October 30, 2004

Football Days

As many of you know, I'm a big fan of football, and especially the NFL. I play in a fantasy football league with two divisions, 'Marky Mark' and 'Funky Bunch'. I've been the Marky Mark champion three years running, but I've never won the big game, the 'Paper Bowl'.

I'm also a Detroit Lions fan which has offered me little but frustration for the past 10 years or so, but seems to be turning around a bit this year. They're winning games, more games than their losing, and it's quite weird. Weird, but great.

So, the point is that I was browsing ESPN.com, and I found this essay about football, and about the love affair that our nation has with it. It's really quite a good bit of writing.

October 29, 2004

Change in The Way

You see, you don't have to post just once a day. Not anymore.

I don't expect that I'll post more than once a day too often, and when I do, it'll probably be due to some little thing that I want to share.

You can always get to the other recent posts by clicking on the month name over to the left, that'll show you all of the posts in that month. Pretty nifty eh?

Right now, it's Friday morning at work, and I'm in no mood to get anything done, but I have to. I have to get things ready in case my work situation changes, and I'm hoping that it will.

Morning Poo

Marion has a poo-pattern, and that's great, because we always know that right around 7:45am (give or take 1/2 hour), she's gonna poo. Well, the fates decided that today would be a special day, a day for an extra early celebration. Marion woke up at 5:55am (read: too-damn-early), and began her early morning wiggles and smiles. At 6:25 it was apparent that she wasn't getting back to sleep, so her and I went to her room, and I proceeded to change her wet diaper.

I removed the diaper, and Marion's bowels decided it was time to move. Moments later, the changing table was a mess, but Marion was a happier girl.

So, here we are at 6:45am, she's getting ready to go back to sleep, and I'm being a daddy. And really, except for the early rising, I love it. And the early rising isn't that bad.

October 28, 2004

Shifty FMLA

(825.100) The Family and Medical Leave Act of 1993 (FMLA or Act) allows "eligible'' employees of a covered employer to take job-protected, unpaid leave, or to substitute appropriate paid leave if the employee has earned or accrued it, for up to a total of 12 workweeks in any 12
months because of the birth of a child and to care for the newborn child[...]

(825.101) FMLA is intended to allow employees to balance their work and family life by taking reasonable unpaid leave for medical reasons, for the birth or adoption of a child[...]

(825.112) A father, as well as a mother, can take family leave for the birth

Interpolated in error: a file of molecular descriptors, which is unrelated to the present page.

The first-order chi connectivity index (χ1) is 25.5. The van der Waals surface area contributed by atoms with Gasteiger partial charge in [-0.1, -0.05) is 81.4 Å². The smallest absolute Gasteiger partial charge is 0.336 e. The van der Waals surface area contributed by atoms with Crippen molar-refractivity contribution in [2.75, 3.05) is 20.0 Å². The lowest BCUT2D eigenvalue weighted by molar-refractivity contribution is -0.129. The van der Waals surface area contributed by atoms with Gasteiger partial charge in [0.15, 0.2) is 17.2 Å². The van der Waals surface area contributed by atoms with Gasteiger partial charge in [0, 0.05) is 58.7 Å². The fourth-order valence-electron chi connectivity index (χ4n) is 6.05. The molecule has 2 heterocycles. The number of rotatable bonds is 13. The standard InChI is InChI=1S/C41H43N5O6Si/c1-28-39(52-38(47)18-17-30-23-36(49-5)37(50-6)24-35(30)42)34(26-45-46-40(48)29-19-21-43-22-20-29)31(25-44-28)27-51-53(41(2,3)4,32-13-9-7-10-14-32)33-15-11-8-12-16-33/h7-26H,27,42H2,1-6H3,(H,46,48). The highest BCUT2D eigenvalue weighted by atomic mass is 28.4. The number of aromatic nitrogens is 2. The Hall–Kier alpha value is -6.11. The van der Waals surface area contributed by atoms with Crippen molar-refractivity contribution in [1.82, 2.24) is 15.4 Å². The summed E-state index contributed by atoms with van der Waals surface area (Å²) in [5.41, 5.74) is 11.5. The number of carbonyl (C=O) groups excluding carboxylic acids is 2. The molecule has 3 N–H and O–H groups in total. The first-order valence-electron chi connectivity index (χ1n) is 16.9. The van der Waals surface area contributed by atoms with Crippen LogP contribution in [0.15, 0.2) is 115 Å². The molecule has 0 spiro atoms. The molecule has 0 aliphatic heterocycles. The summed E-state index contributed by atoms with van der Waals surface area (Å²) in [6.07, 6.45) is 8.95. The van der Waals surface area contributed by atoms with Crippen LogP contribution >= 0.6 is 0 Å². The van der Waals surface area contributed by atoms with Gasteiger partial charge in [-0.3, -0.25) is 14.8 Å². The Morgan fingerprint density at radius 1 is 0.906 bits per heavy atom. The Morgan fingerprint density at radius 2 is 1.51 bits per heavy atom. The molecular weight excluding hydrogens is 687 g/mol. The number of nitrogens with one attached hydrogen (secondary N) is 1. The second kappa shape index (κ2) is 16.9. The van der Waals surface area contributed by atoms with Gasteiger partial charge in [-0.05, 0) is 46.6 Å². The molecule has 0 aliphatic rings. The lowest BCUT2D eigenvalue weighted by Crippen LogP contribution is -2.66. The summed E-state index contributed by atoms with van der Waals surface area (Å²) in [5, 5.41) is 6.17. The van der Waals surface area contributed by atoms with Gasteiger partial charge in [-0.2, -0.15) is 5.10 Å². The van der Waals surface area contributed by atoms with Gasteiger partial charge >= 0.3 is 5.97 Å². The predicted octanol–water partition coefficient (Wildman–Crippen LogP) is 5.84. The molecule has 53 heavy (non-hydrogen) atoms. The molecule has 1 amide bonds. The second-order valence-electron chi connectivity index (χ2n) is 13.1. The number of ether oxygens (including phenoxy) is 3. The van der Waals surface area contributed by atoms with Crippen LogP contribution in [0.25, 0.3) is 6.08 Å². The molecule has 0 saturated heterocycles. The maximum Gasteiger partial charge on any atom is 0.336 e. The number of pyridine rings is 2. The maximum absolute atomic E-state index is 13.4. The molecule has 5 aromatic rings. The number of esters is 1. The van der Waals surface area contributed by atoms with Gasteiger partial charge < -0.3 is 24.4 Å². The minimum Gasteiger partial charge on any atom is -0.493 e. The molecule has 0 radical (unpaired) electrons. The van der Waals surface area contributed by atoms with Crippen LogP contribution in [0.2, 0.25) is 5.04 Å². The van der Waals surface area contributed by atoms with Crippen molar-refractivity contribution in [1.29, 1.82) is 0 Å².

(825.116) The medical certification provision that an employee is "needed to care for'' a family member encompasses [...] situations where the employee may be needed to fill in for others who are caring for the family member, or to make arrangements for changes in care[...]

(825.200) An eligible employee's FMLA leave entitlement is limited to a total of 12 workweeks of leave during any 12-month period for [...] the birth of the employee's son or daughter, and to care for the newborn child

(825.201) An employee's entitlement to leave for a birth or placement for adoption or foster care expires at the end of the 12-month period beginning on the date of the birth or placement, unless state law allows, or the employer permits, leave to be taken for a longer period.

(825.203) leave may be taken "intermittently or on a reduced leave schedule'' under certain circumstances. [...] When leave is taken after the birth or placement of a child for adoption or foster care, an employee may take leave intermittently or on a reduced leave schedule only if the employer agrees.

I want to reduce my hours to 20 a week, in order to take over Marion's afternoon care from Dyan (Keleigh's mom), until we find a nanny, or I get a new job that is a 20 hour position.

Yet, I'm hearing from the University of Michigan's HR people that "You are no longer eligible to use FMLA time for this purpose." I think this needs further investigation.

October 26, 2004

IM, You Know I Am

-Warning, crazy geek rant oncoming, feel free to disregard.-

Stinking stinking stinking AIM. I just can't stand it, and I especially can't stand AIMexpress, but it appears that I'm stuck with it for a while. Why am I stuck using the stinking instant messenger from AOL, you might ask? I'm stuck using it because, for some unknown reason, Trillian stopped functioning at work. It stopped working about a month or two ago, and I've been trying to figure out some work-around to get it back working since then. I've been unsuccessful.

You see, I don't like AIMexpress for a couple of reasons. The number one reason is that it's clunky. By clunky, I mean that it takes up a lot of screen space, and it's not very adjustable. I have to have a browser window open for the buddy list (and I can't stand the word 'buddy'), and another window for my chatting. The darn windows aren't resizable, which means that I have to minimize them (because the buddy list is huge), and then I don't ever see who's online, and I still have the stinking thing in my taskbar, which bugs me.

Then, there's the ads. I don't want to see advertisements. Yes, I understand that it's a free service, but there are plenty of other (better) free services that -don't- have ads...they just don't work on my computer right now. Stinking advertisement when I log on, stinking ad in the buddy list at all times.

I'm a guy that doesn't like to have too many windows open, or too many things on my taskbar. If I can minimize it, and it goes over into the little system tray thing on the right, I'm a -very- happy man (Outlook 2003, Trillian, Winamp, they all do this). AIMexpress does not let me do this.

And there's the whole AOL thing. I just can't feel good about using a product from this company, because I'm a geek, and geeks can't do this kind of thing. Both my mom and Keleigh's mom use AIM, now...seriously, how super-geek-cool can you feel when you've got your mom talking about this new feature that she found. Seriously, I'm supposed to be uber-hip, and this is slowing me down.